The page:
Appendix removal is linked to lower risk of Parkinson’s

  • Appendix removal is linked to lower risk of Parkinson’s

Appendix removal is linked to lower risk of Parkinson’s

"Among people who did develop Parkinson's disease, we found that the age of onset was delayed by an appendectomy on average by 3.6 years", study author Viviane Labrie, assistant professor at Van Andel Research Institute in MI, said during a conference call with reporters.

In Parkinson's disease, toxic proteins accumulate in the brain and kill nerves, especially those linked to movement.

Parkinson's disease has always been considered a disease of the brain, but research out Wednesday found it may start in the gut - specifically in the appendix, a tiny organ near the large intestine.

Recent studies have found that the appendix could be a potential source for the start of Parkinson's disease, while scientists previously believed it began in the brain.

And the risk of development of Parkinson's disease was less than nineteen percent, than those who experienced appendicitis. One possibility is that Parkinson's is triggered in the rare events when the protein escapes the appendix and travels up the vagus nerve, which links the gut to the brain stem.

Viviane Labrie, one of the researchers, stressed that she does not recommend that people remove this organ.

These proteins are found in the appendix.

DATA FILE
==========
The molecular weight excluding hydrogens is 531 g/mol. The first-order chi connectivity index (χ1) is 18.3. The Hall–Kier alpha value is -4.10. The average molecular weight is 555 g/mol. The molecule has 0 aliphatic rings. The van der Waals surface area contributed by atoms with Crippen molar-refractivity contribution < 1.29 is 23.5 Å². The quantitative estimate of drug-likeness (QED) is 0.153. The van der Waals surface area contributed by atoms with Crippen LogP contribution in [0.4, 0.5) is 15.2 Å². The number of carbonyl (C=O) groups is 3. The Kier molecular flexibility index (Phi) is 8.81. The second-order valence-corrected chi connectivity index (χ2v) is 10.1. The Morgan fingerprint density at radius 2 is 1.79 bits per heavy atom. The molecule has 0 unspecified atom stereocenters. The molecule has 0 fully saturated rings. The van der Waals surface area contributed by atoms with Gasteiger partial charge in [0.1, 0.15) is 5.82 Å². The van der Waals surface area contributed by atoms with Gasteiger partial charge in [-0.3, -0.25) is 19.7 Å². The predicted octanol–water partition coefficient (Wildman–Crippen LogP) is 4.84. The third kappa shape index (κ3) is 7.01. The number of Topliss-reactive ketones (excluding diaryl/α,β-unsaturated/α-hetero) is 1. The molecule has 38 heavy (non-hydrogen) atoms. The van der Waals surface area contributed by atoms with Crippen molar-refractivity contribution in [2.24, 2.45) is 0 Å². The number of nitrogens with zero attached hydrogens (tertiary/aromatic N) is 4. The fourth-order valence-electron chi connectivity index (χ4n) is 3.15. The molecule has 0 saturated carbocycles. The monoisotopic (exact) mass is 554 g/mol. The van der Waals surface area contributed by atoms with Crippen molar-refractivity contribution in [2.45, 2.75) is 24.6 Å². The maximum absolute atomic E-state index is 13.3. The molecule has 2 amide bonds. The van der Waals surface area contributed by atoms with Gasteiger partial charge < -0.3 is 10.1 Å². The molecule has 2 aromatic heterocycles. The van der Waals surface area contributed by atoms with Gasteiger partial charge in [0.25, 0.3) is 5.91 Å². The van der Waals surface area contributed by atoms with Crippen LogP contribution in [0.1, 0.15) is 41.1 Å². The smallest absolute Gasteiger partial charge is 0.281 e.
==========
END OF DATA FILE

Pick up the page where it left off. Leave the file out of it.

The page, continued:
The researchers unexpectedly discovered the abnormal form of the α-synuclein protein, not only in the appendixes of Parkinson's patients, but also in healthy individuals. Additionally, he would have liked to see more information on how the age when the appendectomy was performed changed the risk of developing Parkinson's disease, as well as potential reasons for the differing effect in rural areas. Labrie said that the appendix was just one possible place for the disease to start, but there are likely other origin points. Professionals at the Van Andel Research Institute in Michigan, USA, analyzed data from 1.7 million people.

"Despite having a reputation as largely unnecessary, the appendix actually plays a major part in our immune systems, in regulating the makeup of our gut bacteria and now, as shown by our work, in Parkinson's disease".

So, it's not a cure, but it's a fascinating new avenue for research.